Separating out short-term goals (such as buying art supplies, musical instruments or sports equipment), medium-term goals (smartphone or a new bike), and long-term goals like building a college fund or saving for a car can help organize the allocation of money.

“I want to share something very important—and I think this is key when it comes to finance,” says Navarro. “In life, there are going to be setbacks, and some of those can involve financial setbacks. Building character at a young age, having a good attitude and learning from those setbacks will take you far.”

Gan echoes that sentiment. “I wish I learned differently, but I learned to save money the hard way,” she says. “I made a lot of mistakes first, but ultimately, I learned by reflecting on the sacrifices my parents made and learning from their example.”

Make it fun

While money is a serious topic, it can still be discussed and practiced lightheartedly, especially with children. Many have had personal experience in earning allowances based on the number of chores completed.

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“Money is definitely a good motivator,” says Yuen. “When I was young, my parents had me wash the dishes and mow the lawn to earn a few dollars. But the tasks were just so boring and monotonous.” To make the experience more enjoyable, especially during the pandemic with stay-at-home orders in place, Yuen has made it a point to teach Kenzi that she can cash in on critical thinking skills and innovation.

“It’s really another form of positive reinforcement,” she says. Instead of simply doing chores, Yuen gamifies the process and turns it into a challenge by writing clues on origami papers that she folds into animal shapes and then hides in various spots around the house.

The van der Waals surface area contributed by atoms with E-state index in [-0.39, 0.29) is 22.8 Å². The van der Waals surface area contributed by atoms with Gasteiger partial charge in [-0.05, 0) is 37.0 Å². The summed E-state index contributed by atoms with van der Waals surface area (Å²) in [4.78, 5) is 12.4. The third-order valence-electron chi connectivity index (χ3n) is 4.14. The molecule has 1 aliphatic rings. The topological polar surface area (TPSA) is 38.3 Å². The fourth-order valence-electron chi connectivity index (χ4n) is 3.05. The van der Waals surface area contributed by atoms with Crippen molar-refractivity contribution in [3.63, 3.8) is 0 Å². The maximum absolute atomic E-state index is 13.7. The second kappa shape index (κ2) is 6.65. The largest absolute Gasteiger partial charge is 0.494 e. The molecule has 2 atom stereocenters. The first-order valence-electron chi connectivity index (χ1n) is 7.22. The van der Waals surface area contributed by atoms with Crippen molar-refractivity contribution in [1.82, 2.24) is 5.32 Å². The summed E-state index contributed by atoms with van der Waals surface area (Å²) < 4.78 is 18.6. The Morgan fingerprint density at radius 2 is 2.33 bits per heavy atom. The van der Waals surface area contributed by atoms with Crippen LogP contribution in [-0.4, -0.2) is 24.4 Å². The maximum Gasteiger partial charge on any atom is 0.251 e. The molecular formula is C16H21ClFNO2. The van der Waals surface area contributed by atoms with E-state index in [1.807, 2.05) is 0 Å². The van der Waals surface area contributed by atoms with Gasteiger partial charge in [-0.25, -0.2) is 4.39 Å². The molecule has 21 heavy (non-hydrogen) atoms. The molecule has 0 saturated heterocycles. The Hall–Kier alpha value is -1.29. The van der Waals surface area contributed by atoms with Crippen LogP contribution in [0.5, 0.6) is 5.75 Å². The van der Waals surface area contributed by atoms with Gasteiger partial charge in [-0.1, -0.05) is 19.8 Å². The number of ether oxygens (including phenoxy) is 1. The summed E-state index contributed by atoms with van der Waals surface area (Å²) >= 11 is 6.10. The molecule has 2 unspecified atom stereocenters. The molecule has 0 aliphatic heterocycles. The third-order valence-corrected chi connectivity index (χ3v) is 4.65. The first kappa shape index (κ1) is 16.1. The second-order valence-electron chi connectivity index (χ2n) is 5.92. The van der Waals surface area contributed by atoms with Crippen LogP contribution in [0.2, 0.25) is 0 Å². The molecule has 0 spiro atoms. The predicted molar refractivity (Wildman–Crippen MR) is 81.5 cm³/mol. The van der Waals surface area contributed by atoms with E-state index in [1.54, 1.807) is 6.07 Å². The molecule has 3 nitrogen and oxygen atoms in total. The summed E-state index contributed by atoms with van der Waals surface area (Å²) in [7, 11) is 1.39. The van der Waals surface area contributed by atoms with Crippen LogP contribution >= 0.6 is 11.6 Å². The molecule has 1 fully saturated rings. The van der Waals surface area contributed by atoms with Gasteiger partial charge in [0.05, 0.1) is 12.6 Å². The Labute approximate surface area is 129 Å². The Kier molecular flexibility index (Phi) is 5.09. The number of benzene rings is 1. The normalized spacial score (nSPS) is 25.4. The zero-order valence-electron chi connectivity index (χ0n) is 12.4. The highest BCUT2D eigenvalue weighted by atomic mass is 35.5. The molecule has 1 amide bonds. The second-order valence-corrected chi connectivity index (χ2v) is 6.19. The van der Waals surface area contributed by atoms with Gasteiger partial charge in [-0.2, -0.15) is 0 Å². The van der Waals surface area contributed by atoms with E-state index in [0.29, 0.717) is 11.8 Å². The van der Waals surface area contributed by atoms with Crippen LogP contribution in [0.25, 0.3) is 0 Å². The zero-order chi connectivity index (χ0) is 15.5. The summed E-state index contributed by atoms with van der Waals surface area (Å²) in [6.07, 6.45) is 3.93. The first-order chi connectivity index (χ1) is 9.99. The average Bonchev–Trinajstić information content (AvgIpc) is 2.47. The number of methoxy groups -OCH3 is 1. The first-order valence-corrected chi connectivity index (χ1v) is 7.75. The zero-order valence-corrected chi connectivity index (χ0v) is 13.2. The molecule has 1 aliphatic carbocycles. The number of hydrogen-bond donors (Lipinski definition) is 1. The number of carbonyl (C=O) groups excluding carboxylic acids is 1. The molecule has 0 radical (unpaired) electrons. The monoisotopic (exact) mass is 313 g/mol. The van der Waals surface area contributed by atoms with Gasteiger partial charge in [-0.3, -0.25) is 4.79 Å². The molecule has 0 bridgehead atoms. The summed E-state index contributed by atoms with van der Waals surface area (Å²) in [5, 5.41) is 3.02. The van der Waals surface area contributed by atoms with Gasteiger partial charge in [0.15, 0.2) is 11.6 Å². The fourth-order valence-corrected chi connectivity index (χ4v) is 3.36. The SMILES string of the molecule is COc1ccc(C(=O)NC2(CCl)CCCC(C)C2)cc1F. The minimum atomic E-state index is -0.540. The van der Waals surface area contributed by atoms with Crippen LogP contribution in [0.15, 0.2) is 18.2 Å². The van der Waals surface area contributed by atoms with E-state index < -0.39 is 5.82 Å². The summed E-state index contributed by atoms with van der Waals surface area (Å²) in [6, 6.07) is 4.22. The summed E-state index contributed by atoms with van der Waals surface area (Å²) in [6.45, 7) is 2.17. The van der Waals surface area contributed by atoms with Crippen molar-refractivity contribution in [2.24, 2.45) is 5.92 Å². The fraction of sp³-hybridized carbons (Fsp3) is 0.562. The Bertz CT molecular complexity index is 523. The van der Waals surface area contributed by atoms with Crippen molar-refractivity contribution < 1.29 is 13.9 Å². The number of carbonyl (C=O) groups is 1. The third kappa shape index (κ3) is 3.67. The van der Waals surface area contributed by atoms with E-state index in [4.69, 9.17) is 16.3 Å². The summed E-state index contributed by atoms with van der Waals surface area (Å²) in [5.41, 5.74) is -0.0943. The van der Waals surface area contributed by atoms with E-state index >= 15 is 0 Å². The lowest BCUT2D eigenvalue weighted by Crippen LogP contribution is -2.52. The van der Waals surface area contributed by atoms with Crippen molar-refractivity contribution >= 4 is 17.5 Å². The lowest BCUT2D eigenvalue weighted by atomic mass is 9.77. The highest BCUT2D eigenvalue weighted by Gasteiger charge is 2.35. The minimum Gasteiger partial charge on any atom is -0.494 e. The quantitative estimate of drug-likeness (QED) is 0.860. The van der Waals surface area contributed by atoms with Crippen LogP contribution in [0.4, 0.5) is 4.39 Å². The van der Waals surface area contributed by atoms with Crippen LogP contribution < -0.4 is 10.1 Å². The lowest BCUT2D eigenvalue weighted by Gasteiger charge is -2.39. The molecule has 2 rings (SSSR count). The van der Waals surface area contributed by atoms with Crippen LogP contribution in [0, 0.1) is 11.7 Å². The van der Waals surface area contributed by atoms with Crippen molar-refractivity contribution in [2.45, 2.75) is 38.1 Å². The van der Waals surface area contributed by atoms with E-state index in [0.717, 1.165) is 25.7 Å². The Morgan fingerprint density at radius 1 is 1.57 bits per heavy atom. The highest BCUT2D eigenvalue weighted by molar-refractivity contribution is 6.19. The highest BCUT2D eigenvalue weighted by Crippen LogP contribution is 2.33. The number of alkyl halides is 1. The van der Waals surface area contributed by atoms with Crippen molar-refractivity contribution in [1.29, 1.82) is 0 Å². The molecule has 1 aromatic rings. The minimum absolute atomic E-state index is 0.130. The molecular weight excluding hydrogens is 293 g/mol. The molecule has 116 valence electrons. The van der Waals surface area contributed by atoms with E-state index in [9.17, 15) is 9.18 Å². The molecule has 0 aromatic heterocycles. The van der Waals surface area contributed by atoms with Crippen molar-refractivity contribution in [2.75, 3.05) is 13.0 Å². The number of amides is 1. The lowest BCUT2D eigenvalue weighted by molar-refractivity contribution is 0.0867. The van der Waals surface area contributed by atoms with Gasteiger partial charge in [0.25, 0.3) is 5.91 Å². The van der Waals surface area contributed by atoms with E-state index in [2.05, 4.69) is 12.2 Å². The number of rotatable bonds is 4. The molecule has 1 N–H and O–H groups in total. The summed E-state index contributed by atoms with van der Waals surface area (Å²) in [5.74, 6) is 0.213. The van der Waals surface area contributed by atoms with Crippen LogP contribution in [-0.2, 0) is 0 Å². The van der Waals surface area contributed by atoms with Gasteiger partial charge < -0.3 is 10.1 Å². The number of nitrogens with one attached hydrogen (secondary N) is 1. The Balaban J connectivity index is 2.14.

“I have her look for and find the clues that gets her doing one small task that leads to another. If she can get to the end of the treasure hunt without any adult help, she gets to earn a few extra dollars,” Yuen adds.

Parents can also use apps like PiggyBot and Otly! to teach children how to save through games. PiggyBot is a virtual piggy banking app designed by parents intended to teach children how to budget, take pictures of things they want and set goals. Otly! is an app for both parents and children, where both parties can keep track of the money spent and saved. The app also features ways to purchase items and donate to charities online in a safe way.

The financial classes hosted by East West Bank and Operation Hope also encourage children to apply critical thinking and come up with their own financial solutions based on a topic. Classes are more than a lecture and instead filled with conversation and engaging activities. From short cartoon videos done by CashVille Kidz highlighting specific financial topics, to having more intimate discussions in breakout rooms between a smaller group of students and a financial expert, the curriculum is designed to pique children’s interest in money matters. Other free and educational money activities online include a number of different interactive games found on Math Blaster.

“Honestly, I wish I had learned about money when I was much younger,” says Roni Hayden, program manager at Operation Hope. “It’s really great that these young kids get exposure to these financial topics from East West Bank.”